The Social Ecology of Religion

By Vernon Reynolds; Ralph Tanner | Go to book overview

women who have been widowed ought not to experience a new outburst of sexual feelings, or indeed expect to remarry, but to accept widowhood. These quasi-religious sentiments do nothing to provide the widow with economic support, and there are strong economic, as well as social and psychological, grounds for her remarriage, both for her own and for her children's welfare. Christianity is not helpful to widows. They are not encouraged by the church to remarry, least of all to remarry quickly, and there are no Christian organizations which cater particularly to the widowed, though this is the normal experience, late in life, of almost all married women. For such older people, their isolation and often loneliness do not constitute biological loss of fertility, since they are already postmenopausal. They can still perform grandparental functions. However, there is evidence of an increased mortality rate in that group. The mortality rate of bereaved women has been substantially higher than that of the nonbereaved of the same age and sex. 49 This heightened mortality rate has also been found for the younger widowed between twenty and thirtyfour years of age in a United States study. 50

We pursue our concern with older people in the next chapter. In many societies older people are a burden on the community, being less active and less productive than the young. Nevertheless, older people have more experience and are accorded respect. This is particularly true in cultures with ancestor cults, but also in places where the old have ritual control over funeral and mortuary rites. There are, however, situations in which the old are, or were in the past, encouraged to commit suicide, and we look at the most famous example, the institution of suttee, or selfimmolation, by orthodox Hindu widows.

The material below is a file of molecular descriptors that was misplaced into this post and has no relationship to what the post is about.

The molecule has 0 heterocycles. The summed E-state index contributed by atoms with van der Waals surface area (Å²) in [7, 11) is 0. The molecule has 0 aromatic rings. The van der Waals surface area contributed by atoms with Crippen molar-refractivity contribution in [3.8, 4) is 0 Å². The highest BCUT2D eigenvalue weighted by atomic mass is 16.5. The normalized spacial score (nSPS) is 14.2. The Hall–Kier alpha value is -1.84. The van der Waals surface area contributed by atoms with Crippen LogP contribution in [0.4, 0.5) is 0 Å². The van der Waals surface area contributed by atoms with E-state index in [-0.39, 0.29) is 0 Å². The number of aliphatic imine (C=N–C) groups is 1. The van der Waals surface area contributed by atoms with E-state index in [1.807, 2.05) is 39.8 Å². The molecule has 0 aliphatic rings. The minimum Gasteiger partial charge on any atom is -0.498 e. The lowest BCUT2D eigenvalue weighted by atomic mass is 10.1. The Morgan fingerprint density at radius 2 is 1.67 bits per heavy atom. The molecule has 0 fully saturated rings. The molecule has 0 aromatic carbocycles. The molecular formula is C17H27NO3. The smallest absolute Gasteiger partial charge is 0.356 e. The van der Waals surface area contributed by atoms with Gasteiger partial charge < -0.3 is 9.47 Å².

Notes
1.
Tanner R. E. S. ( 1958). "Fertility and child mortality in cousin marriages". Eugenics R, 49, 197-99. See also Tanner R. E. S. ( 1958). "Ancestor propitiation ceremonies in Sukumaland, Tanganyika". Africa, 28, 225-31.
2.
Cory H. ( 1953). Sukuma law and custom. Oxford University Press/ International African Institute, London.
3.
Middleton J. ( 1971). Lugbara religion. Oxford University Press, London.
4.
Bhardwaj S. M. ( 1973). Hindu places of pilgrimage in India. University of California Press, Berkeley.
5.
Dubois J. A. ( 1972). Hindu manners, customs and ceremonies. Oxford University Press, Oxford.
6.
El Saadawi. ( 1980). The hidden face of Eve: Women in the Arab world. Zed, London.
7.
Russell A. D., and Suhrawardy A. A. M. ( 1925). A manual of the law of marriage. Kegan Paul, London.
8.
Westermarck E. ( 1914). Marriage ceremonies in Morocco. Macmillan, London.
9.
Encyclopaedia Judaica. ( 1971). Keter, Jerusalem.

-197-

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The Social Ecology of Religion
Table of contents

Table of contents

  • Title Page iii
  • Acknowledgments vii
  • Contents *
  • Part I - Introduction 1
  • 1 - Why Religions? 3
  • Notes 18
  • 2 - Prior Approaches to the Study of Religion 19
  • Notes 28
  • 3 - The Challenge of Modernity 29
  • Notes 50
  • Part II - Religion and the Life Cycle 51
  • 4 - Conception and Contraception 53
  • Notes 75
  • 5 - Infanticide and Abortion 79
  • Notes 97
  • 6 - Birth and Childhood 101
  • Notes 126
  • 7 - Adolescence 131
  • Notes 147
  • 8 - Marriage 149
  • Notes 180
  • 9 - Divorce and Widowhood 185
  • Notes 197
  • 10 - Middle and Old Age 200
  • Notes 209
  • 11 - Death 211
  • Notes 230
  • Part III - Religions and Disease 235
  • 12 - Faith and Sickness 237
  • Notes 261
  • 13 - Religions and the Enhanced Risk of Disease 267
  • Notes 282
  • 14 - Religions and the Reduced Risk of Disease 285
  • Notes 300
  • 15 - General Conclusions 305
  • Notes 312
  • Index 313
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